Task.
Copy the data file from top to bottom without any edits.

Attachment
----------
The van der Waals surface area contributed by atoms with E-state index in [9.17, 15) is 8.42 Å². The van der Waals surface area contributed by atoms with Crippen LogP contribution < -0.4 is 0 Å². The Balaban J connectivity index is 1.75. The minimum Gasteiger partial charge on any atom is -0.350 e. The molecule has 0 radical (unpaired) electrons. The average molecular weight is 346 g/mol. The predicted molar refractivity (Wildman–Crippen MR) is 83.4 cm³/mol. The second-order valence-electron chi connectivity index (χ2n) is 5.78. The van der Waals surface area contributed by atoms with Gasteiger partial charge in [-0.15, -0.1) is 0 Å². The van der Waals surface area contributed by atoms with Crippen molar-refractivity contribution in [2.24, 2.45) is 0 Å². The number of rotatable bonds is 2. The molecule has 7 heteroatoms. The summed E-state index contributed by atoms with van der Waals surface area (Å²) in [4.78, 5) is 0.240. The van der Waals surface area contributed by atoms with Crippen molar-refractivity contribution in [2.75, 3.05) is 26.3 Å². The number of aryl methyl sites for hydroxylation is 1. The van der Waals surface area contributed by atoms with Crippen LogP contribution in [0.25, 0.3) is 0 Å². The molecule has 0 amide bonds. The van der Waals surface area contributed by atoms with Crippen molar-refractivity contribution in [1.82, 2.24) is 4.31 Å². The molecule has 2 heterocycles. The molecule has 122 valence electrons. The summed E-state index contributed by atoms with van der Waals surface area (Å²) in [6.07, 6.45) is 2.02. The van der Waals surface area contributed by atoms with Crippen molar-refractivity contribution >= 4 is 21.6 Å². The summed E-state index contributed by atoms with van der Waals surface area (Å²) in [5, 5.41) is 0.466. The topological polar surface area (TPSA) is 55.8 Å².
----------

The van der Waals surface area contributed by atoms with E-state index in [9.17, 15) is 8.42 Å². The van der Waals surface area contributed by atoms with Crippen LogP contribution < -0.4 is 0 Å². The Balaban J connectivity index is 1.75. The minimum Gasteiger partial charge on any atom is -0.350 e. The molecule has 0 radical (unpaired) electrons. The average molecular weight is 346 g/mol. The predicted molar refractivity (Wildman–Crippen MR) is 83.4 cm³/mol. The second-order valence-electron chi connectivity index (χ2n) is 5.78. The van der Waals surface area contributed by atoms with Gasteiger partial charge in [-0.15, -0.1) is 0 Å². The van der Waals surface area contributed by atoms with Crippen molar-refractivity contribution in [2.24, 2.45) is 0 Å². The number of rotatable bonds is 2. The molecule has 7 heteroatoms. The summed E-state index contributed by atoms with van der Waals surface area (Å²) in [4.78, 5) is 0.240. The van der Waals surface area contributed by atoms with Crippen molar-refractivity contribution in [2.75, 3.05) is 26.3 Å². The number of aryl methyl sites for hydroxylation is 1. The van der Waals surface area contributed by atoms with Crippen LogP contribution in [0.25, 0.3) is 0 Å². The molecule has 0 amide bonds. The van der Waals surface area contributed by atoms with Crippen molar-refractivity contribution in [1.82, 2.24) is 4.31 Å². The molecule has 2 heterocycles. The molecule has 122 valence electrons. The summed E-state index contributed by atoms with van der Waals surface area (Å²) in [6.07, 6.45) is 2.02. The van der Waals surface area contributed by atoms with Crippen molar-refractivity contribution >= 4 is 21.6 Å². The summed E-state index contributed by atoms with van der Waals surface area (Å²) in [5, 5.41) is 0.466. The topological polar surface area (TPSA) is 55.8 Å².